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Scandal succeeds by tapping into social media conversations ... and deep-seated political fears.

Two interesting articles about the TV show Scandal caught my attention today. Sheila Parks has posted a number of interesting analysis of episodes of the show, which has recently gotten increased attention and been renewed for a third season.

The AVClub talked today about how the show encapsulates America’s political nightmares:

Scandal got where it is by ramping up its storytelling to the point where nearly every episode contains what would be a full season’s worth of twists on other shows. Furthermore, Rhimes made the very smart decision to treat the first 13 episodes as a separate season of their own, then treat the so-called back nine as another arc. This decision brings with it some freedoms that cable dramas’ shorter episode orders boast over network dramas. But the series also taps into something indefinable in the political zeitgeist: As The West Wing defined the long twilight of the Clinton years, Scandal is the George W. Bush/Barack Obama TV show we didn’t know we needed. At its best, it plays like a slightly sci-fi dramatization of Glenn Greenwald’s blog, with soap elements added, as well as a hefty dose of romantic tragedy. In Scandal, there are only two things that hold true: No American institution—not governmental or corporate—has your best interests at heart, and human relationships are a kind of beautiful addiction, irresistible in the moment but spiraling outward to infect all they touch.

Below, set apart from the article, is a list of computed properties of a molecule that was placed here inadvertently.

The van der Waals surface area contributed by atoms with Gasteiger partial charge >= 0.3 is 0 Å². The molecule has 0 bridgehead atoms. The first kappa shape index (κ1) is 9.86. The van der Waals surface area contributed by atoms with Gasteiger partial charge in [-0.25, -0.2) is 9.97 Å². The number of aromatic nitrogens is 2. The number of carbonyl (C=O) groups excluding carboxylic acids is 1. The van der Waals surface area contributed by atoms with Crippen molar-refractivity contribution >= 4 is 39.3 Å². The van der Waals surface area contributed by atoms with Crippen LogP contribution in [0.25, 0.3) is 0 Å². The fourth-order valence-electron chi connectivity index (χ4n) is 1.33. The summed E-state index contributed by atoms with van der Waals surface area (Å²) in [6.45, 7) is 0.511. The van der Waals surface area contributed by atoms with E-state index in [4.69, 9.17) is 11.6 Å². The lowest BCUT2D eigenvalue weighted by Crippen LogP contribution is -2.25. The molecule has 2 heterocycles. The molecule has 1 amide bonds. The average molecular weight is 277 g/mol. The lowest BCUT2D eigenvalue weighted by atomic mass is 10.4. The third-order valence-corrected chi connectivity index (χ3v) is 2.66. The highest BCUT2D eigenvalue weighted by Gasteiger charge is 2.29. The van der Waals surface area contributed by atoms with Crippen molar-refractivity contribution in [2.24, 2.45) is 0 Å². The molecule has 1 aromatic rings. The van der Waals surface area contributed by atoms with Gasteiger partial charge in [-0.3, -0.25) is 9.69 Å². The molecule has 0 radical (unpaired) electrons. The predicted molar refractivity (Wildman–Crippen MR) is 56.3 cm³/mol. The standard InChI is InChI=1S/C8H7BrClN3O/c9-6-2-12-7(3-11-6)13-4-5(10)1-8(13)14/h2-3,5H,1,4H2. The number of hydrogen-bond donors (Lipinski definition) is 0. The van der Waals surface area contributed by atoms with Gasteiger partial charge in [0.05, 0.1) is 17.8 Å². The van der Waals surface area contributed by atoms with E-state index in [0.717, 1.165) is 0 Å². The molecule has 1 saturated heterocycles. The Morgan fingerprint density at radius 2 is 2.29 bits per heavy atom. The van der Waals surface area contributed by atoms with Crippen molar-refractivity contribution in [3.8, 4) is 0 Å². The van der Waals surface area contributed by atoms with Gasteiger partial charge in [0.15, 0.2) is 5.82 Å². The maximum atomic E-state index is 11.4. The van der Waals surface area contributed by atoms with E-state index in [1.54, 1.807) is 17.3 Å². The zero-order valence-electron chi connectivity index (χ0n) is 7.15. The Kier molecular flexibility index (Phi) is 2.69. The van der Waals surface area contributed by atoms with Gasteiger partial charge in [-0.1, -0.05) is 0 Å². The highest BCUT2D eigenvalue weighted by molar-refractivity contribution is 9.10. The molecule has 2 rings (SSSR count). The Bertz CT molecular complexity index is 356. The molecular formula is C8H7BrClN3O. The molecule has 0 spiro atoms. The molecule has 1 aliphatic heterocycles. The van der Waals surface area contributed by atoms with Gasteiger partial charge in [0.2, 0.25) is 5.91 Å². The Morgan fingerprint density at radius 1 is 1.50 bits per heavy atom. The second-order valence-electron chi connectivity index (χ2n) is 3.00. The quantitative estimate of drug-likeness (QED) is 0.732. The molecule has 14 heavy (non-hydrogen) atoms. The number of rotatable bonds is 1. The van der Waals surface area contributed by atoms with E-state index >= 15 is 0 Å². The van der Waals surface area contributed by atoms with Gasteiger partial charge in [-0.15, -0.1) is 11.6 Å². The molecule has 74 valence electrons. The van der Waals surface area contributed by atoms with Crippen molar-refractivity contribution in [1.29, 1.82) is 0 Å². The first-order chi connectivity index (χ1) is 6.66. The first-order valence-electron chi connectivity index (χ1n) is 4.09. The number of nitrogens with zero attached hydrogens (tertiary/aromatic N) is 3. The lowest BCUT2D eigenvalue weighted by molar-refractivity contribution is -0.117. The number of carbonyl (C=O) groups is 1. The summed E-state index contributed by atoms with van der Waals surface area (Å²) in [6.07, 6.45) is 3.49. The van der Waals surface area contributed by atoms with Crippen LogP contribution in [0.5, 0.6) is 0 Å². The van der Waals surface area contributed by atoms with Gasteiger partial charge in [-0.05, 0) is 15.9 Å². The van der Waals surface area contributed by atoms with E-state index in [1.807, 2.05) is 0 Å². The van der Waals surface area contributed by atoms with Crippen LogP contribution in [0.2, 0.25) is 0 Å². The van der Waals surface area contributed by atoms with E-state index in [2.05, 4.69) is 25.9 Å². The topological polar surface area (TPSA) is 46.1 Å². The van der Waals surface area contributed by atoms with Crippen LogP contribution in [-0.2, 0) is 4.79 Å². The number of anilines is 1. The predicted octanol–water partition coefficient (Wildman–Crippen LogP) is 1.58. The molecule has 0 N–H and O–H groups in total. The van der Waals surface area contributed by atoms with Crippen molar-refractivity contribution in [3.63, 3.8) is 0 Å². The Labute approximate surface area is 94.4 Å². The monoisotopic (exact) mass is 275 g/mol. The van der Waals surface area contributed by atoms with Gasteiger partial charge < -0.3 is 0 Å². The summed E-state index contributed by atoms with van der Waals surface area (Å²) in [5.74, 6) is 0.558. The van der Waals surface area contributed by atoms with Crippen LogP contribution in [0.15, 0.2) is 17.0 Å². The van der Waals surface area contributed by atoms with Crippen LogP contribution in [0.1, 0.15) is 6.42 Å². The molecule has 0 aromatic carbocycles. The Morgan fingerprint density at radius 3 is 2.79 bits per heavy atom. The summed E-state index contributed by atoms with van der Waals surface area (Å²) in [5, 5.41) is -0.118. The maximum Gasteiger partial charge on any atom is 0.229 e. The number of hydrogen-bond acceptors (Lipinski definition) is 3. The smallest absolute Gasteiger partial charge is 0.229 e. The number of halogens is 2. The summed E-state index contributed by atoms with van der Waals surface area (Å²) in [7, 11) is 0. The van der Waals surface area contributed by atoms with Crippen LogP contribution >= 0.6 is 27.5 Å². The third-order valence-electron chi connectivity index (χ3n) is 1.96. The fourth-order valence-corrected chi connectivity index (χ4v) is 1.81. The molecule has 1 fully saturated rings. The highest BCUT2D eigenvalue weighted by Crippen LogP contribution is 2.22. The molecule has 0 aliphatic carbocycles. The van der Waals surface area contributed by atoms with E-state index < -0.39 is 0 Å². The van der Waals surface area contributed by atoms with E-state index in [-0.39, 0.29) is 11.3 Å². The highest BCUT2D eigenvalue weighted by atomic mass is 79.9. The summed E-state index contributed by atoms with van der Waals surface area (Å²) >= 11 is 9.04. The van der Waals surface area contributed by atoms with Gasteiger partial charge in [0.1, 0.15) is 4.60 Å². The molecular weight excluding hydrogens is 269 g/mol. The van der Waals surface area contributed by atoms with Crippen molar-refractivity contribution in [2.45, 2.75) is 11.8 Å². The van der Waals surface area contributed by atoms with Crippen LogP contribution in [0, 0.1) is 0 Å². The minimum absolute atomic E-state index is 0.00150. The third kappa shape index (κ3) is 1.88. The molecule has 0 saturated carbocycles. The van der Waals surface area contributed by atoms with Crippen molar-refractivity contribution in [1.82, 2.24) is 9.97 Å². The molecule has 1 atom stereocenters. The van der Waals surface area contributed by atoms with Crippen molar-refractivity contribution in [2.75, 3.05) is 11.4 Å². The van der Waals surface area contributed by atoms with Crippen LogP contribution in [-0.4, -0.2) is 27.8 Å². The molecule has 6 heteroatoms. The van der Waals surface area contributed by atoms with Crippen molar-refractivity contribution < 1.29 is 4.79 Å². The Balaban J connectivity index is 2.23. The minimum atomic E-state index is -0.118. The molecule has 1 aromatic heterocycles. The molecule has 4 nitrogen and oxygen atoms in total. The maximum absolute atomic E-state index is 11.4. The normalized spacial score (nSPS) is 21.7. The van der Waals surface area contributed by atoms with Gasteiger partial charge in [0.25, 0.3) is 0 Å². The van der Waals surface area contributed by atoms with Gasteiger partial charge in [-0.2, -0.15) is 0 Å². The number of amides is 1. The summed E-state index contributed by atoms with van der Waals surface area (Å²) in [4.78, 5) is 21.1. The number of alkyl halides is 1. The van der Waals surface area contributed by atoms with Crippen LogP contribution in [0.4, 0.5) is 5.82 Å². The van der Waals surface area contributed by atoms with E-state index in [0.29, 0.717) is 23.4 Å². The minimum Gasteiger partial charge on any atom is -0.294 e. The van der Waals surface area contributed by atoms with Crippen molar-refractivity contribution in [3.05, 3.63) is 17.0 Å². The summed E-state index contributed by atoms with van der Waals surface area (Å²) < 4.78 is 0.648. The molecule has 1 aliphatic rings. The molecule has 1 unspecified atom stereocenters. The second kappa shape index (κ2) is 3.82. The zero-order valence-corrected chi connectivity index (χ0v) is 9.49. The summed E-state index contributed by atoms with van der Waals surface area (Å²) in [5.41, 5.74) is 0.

The first season of the show barely garnered good enough ratings to make it to renewal, but in the second season Scandal has become one of ABC’s top shows. It’s done this by creating powerful conversations on Twitter, according to policymic:

Scandal (@ScandalABC), one of ABC’s top rated dramas, which airs on Thursday evenings (10pm EST and 10 p.m. PST) is a great example of a show that has capitalized on the Twitter opportunity. On September 27, 2012, during the premiere of the show’s second season, ABC launched Scandal’s live-tweet campaign, offering its fans engaging, real-time conversation, updates and information. Scandal fans, also known as “Gladiators,” have been taking to Twitter ever since to interact with the entire cast and each other. According to the Hollywood ReporterScandal fans produce 2,200 tweets per minute when each episode first airs. Even the show’s lead writer, Shonda Rhimes (@shondarhimes), her writing team (@scandalwriters), and the show’s make-up team (@scandalmakeup) are joining in on the online conversation.

Scandal’s creative hashtagging style is proving to be effective as well. According to the same Hollywood reporter article, Scandal represents an average of five of the ten trending topics on Twitter feeds on Thursday evenings. Scandal’s social team releases theme-based hashtagsregarding specific upcoming episodes and/or story plots. The #WhoShotFitz campaign was launched during season two and instantly spread throughout twitter feeds, inspiring different theories, predictions and ideas around the assassination attempt of President Fitzgerald Grant, Tony Goldwyn’s character. When the show finally revealed the identity of the assassin, the network launched the #FreeHuck campaign immediately after to keep the online buzz going. Scandal has a created a natural rhythm of back and forth between new plots and storylines and fan feedback.

I confess I haven’t watched the show yet — but the buzz is making me reconsider. How about you? What TV shows are you watching?

Tonight’s musical selection is “Laser Beans” by Total Unicorn.

 

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What’s on your mind tonight? You can talk about anything in the comments.